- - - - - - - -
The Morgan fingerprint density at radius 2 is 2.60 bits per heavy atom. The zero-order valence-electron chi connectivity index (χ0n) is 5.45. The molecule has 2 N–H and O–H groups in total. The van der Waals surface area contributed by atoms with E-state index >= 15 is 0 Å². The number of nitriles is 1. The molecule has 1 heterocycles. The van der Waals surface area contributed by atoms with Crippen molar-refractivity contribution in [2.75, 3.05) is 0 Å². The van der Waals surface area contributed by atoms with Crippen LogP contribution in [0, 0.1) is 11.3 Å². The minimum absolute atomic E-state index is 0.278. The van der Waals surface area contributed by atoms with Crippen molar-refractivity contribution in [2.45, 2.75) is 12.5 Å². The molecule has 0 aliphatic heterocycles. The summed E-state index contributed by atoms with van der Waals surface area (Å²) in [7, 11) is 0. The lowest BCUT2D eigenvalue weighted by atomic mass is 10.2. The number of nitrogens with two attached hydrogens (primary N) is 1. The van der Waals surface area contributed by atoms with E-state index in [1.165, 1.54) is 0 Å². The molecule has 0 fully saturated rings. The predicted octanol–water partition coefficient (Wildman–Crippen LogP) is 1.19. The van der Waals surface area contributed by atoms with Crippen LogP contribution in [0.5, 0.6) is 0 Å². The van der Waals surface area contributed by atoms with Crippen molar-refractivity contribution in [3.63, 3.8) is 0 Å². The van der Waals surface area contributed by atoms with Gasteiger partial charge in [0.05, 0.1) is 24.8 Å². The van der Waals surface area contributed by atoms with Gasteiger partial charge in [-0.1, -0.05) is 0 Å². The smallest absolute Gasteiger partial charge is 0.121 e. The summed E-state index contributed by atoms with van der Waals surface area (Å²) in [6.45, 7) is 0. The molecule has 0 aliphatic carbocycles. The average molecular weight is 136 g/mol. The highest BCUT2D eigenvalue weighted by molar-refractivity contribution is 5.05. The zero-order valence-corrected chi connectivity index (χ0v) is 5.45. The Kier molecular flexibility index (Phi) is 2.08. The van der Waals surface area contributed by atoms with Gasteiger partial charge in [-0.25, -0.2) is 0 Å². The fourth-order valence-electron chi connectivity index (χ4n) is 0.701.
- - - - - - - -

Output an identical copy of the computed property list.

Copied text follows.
The Morgan fingerprint density at radius 2 is 2.60 bits per heavy atom. The zero-order valence-electron chi connectivity index (χ0n) is 5.45. The molecule has 2 N–H and O–H groups in total. The van der Waals surface area contributed by atoms with E-state index >= 15 is 0 Å². The number of nitriles is 1. The molecule has 1 heterocycles. The van der Waals surface area contributed by atoms with Crippen molar-refractivity contribution in [2.75, 3.05) is 0 Å². The van der Waals surface area contributed by atoms with Crippen LogP contribution in [0, 0.1) is 11.3 Å². The minimum absolute atomic E-state index is 0.278. The van der Waals surface area contributed by atoms with Crippen molar-refractivity contribution in [2.45, 2.75) is 12.5 Å². The molecule has 0 aliphatic heterocycles. The summed E-state index contributed by atoms with van der Waals surface area (Å²) in [7, 11) is 0. The lowest BCUT2D eigenvalue weighted by atomic mass is 10.2. The number of nitrogens with two attached hydrogens (primary N) is 1. The van der Waals surface area contributed by atoms with E-state index in [1.165, 1.54) is 0 Å². The molecule has 0 fully saturated rings. The predicted octanol–water partition coefficient (Wildman–Crippen LogP) is 1.19. The van der Waals surface area contributed by atoms with Crippen LogP contribution in [0.5, 0.6) is 0 Å². The van der Waals surface area contributed by atoms with Crippen molar-refractivity contribution in [3.63, 3.8) is 0 Å². The van der Waals surface area contributed by atoms with Gasteiger partial charge in [0.05, 0.1) is 24.8 Å². The van der Waals surface area contributed by atoms with Gasteiger partial charge in [-0.1, -0.05) is 0 Å². The smallest absolute Gasteiger partial charge is 0.121 e. The summed E-state index contributed by atoms with van der Waals surface area (Å²) in [6.45, 7) is 0. The molecule has 0 aliphatic carbocycles. The average molecular weight is 136 g/mol. The highest BCUT2D eigenvalue weighted by molar-refractivity contribution is 5.05. The zero-order valence-corrected chi connectivity index (χ0v) is 5.45. The Kier molecular flexibility index (Phi) is 2.08. The van der Waals surface area contributed by atoms with Gasteiger partial charge in [-0.25, -0.2) is 0 Å². The fourth-order valence-electron chi connectivity index (χ4n) is 0.701.